I’ve talked a lot about saying no to things. About having days alone where my introvert self can recharge, about saying no to some requests and not even feeling guilty, about leaving some church or work activities to others, about rewarding myself for telling people no, about making sure that I’m not too busy and that I have time to do the things that really matter to me. And all of this is good, at least I think it’s good and that’s why I’m sharing it with you.
But there’s often a bit of a nagging worry in the back of my mind, “Am I just lazy?”
I mean, if I compare myself to my friend Naomi who runs her own tutoring business then I definitely look lazy – she works from 8am – 7pm tutoring and then spends her evenings writing reports and such. She’s amazing! Or how about my friend Megan who gets up at dark-o-clock to go jogging before getting her kids off to school and then going to work herself. She also looks after her elderly mother and helps out at church things.
But I’m sure I could compare myself to others who have different priorities or different health levels to me and think that I’m doing pretty well.
Comparisonitis, Joanna Penn calls it. It’s a deadly disease, sure to stop any endeavour. It’s a seriously bad idea to compare your life to another’s. The very best it can do is puff you up with pride, and that’s not a good thing. It is more likely to destroy you as you try to meet some unattainable ideal.
So, how then do you figure out if you are making the best use of the time and energy levels that you have been given in your day?
I found some very good advice in Kristine K Rusch’s book Goals and Dreams. She says to set a daily goal and try to achieve it for a week:
“If you never reach the goal, figure out if the problem is that you weren’t putting in enough time, that you didn’t have enough time to give … or if the goal is just too hard to achieve in a single day for you. Then, set a new goal and try that for a week. Work until you find one you have to stretch just a little to achieve, but make sure it is one you can achieve.”
I think this is fantastic advice. It requires being honest with yourself but that’s a good thing too.
I am really blessed in that I have a husband who will be honest with me. He sees what I do and what I don’t and he can give me feedback to let me know whether I’m being lazy, or whether I’m taking a well-deserved break from some hard work. Sometimes it’s just so helpful to have someone else say, “No, rest, you deserve it”.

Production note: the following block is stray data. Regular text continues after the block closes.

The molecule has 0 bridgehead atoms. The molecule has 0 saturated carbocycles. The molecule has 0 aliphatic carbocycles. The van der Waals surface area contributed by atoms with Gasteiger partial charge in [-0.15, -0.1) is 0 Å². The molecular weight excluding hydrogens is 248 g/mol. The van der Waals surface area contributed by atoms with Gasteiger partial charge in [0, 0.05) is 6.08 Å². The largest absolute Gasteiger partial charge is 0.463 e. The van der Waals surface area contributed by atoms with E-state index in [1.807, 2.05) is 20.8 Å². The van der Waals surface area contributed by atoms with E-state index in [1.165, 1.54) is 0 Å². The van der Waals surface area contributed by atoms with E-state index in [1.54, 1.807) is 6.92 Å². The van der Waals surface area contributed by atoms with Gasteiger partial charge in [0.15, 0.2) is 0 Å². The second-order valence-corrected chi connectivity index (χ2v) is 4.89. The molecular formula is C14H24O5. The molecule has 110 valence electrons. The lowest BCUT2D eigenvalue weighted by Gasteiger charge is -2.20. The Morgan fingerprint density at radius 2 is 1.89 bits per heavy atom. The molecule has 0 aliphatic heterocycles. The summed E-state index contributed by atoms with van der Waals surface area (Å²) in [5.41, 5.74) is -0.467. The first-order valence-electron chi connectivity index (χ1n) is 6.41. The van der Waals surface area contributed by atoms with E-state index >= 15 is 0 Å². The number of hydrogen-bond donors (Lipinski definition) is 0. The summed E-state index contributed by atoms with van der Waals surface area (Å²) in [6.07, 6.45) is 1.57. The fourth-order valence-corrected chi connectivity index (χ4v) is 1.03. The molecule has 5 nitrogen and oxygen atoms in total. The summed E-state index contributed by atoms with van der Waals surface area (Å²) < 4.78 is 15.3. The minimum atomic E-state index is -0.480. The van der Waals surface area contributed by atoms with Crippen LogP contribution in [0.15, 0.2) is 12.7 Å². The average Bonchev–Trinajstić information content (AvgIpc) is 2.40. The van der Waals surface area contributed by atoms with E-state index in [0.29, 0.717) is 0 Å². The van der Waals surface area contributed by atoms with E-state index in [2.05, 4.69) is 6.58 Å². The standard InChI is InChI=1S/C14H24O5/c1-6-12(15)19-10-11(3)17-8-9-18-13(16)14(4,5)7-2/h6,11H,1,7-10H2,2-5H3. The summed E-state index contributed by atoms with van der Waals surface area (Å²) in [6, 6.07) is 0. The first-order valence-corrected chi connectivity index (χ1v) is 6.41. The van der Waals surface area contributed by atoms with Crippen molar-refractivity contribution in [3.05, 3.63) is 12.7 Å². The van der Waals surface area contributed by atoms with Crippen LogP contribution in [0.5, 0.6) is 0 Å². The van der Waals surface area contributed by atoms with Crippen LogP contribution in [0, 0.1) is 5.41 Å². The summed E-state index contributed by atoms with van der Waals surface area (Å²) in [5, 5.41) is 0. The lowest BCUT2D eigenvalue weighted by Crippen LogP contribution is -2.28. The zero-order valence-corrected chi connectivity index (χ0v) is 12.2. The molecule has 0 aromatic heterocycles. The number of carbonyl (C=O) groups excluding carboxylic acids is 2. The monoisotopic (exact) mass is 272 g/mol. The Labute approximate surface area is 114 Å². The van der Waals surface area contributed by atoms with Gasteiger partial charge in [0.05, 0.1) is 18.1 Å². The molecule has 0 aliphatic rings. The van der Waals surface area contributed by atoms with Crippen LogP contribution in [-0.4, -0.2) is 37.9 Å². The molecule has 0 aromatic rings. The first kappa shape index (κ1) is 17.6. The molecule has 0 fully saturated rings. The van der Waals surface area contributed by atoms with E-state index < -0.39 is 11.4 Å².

It can be good to have someone to be accountable to. Someone to whom you have stated your goal and who you will report back to. That may help you keep honest so that you’re not kidding yourself about your energy levels or time commitments. You need someone who can hold up a mirror to you that is not too distorted and can help you to see the truth about yourself.
But even in my incredibly blessed situation I can feel like Moz (my accountability partner) is not seeing the full picture and that I’m just being lazy. So I also need to self-assess, to set goals I can reach in a day, in a week. And to constantly reassess.
I love how Rusch says that goals can be reassessed on a constant basis. What works one week or month may not work the next. If you are reaching goals too easily then you may need to set the bar higher. If you are never achieving your goals and just getting frustrated then you may need to lower your expectations of yourself for this season, and this energy level. Just because you set a goal for yourself doesn’t mean it’s set in stone. Just like pilots are constantly correcting their course when flying a plane or piloting a ship, we also need to constantly correct our life course and make sure we’re on track. Reassess, realign, set another goal and try to reach it.
So are you just lazy? Am I? I think the answer is so much more complex than that.
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